I have such a love/hate relationship with [Cingular](http://www.cingular.com). I can’t stand some of the things they do, but I stick with them because of rollover minutes and the Fast Forward cradle, both of which have saved me hundreds of dollars in the past year. You would think something like moving from one state to another would be easy, but no. Took 6 weeks and one exceptional Cingular employee to do the right thing.
Thanks to the Fast Forward cradle, I can get my cell phone calls routed to my home phone number when I’m home and it doesn’t cost me any of my minutes. As a result, my cell phone number is my main contact number. I give it out freely (but it’s not published online that I know of), knowing that clients or child care givers can reach me without calling around. If I’m home, great, if not they get me too. Most months, I have more minutes in mobile-to-mobile (Eric and my Mom are on Cingular) and Fast Forward than anytime minutes.
When we knew we were moving from Connecticut to New Jersey, I went into a Cingular store and asked about getting a new local phone number. No problem, they told me. But what about the old number? They told me it just goes away. Uh oh. No forwarding? No. Cell phones aren’t like land lines, no recording that says The number you have dialed has changed. The new number is… So I could get a local NJ phone number, but at the moment I was assigned the new number my old one would go away immediately. Callers would get a message that the number was no longer in service. Unacceptable. I called Cingular to complain. I spoke to Cingular employees here in NJ. I was told that’s just the way it was. I could start a new contract with a new number and keep the old one for a little bit with overlap, but then I’d have to pay a cancelation fee on the old number as my current contract doesn’t expire for another year. Ugh. I decided to wait until my current contract was one month away from expiration and I’d do the overlap then, willing to pay $40 for the extra month (my monthly fee).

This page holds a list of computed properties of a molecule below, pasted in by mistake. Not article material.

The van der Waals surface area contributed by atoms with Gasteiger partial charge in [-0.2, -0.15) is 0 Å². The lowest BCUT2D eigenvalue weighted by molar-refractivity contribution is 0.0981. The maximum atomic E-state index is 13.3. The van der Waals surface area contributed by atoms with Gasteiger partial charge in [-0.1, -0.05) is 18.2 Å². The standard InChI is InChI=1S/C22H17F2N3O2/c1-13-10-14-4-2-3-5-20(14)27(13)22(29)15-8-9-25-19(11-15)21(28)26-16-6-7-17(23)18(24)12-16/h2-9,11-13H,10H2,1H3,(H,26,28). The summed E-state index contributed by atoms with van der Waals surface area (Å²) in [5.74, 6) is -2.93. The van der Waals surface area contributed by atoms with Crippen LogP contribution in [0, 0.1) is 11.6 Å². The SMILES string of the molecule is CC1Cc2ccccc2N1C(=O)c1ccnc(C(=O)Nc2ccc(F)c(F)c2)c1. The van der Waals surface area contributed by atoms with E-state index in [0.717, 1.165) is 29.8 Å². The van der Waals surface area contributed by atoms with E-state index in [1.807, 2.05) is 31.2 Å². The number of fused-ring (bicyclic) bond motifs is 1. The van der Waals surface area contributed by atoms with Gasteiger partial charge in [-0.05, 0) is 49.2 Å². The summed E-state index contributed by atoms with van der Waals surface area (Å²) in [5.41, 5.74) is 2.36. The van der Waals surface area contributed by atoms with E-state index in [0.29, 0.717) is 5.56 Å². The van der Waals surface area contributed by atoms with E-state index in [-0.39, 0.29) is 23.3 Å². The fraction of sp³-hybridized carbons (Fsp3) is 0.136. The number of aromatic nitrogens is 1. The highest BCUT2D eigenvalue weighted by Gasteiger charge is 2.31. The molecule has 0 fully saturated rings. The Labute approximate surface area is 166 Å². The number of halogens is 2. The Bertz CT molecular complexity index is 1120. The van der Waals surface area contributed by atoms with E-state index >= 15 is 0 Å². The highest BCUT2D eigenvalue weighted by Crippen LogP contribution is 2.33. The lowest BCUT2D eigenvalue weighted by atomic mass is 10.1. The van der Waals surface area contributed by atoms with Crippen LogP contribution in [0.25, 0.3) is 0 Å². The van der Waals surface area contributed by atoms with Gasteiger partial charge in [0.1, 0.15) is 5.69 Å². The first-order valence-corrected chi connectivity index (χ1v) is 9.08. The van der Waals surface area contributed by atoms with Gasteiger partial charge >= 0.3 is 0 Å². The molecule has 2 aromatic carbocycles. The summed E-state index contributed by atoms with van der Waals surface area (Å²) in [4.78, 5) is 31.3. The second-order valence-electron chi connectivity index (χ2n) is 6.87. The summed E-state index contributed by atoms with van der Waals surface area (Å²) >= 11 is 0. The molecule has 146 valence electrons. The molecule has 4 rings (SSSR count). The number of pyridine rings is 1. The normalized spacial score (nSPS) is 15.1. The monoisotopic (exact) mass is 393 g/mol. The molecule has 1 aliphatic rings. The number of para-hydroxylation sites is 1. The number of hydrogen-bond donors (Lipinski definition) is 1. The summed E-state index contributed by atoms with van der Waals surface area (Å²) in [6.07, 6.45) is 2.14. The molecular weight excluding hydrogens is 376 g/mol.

I was getting a little tired of explaining to everyone why I lived in New Jersey but my phone number had a 203 area code. Yesterday, while Laini and I were at the Menlo Park Mall I stopped in the Cingular store there to pick up a new case for my phone. The cashier, a very nice man named Badar, asked for my Cingular phone number to ring up the sale. I gave it to him. He asked me about the 203 area code. I explained my situation, telling him my plan to wait the 6 months until my contract is close to expiration, start a new plan with the free phone, switch the SIM cards and leave voice mail on the old number telling callers the new number. Badar said, Wait a minute. Come back here with me and let’s get this straightened out. He walked me to a back desk and he called Customer Support on my behalf. He explained to the woman on the phone my situation. Within 15 minutes Badar had arranged for me to have a new SIM card with a 609 area code and my old SIM card with the 203 area code would be active for 30 days. **At no charge and with no change to my contract length.** Since the old SIM card is not in a phone (I have it in a safe place), callers are immediately directed to voice mail with a greeting I recorded that informs them of the new number. The old SIM card will automatically be deactivated after the 30 days are up. Perfect.
Why was that so difficult? I have no idea. Once again, thank you Badar for going above and beyond. I need to find the address for Cingular HR so I can sing Badar’s praises to them too. Maybe I’ll just send something to the manager of that store.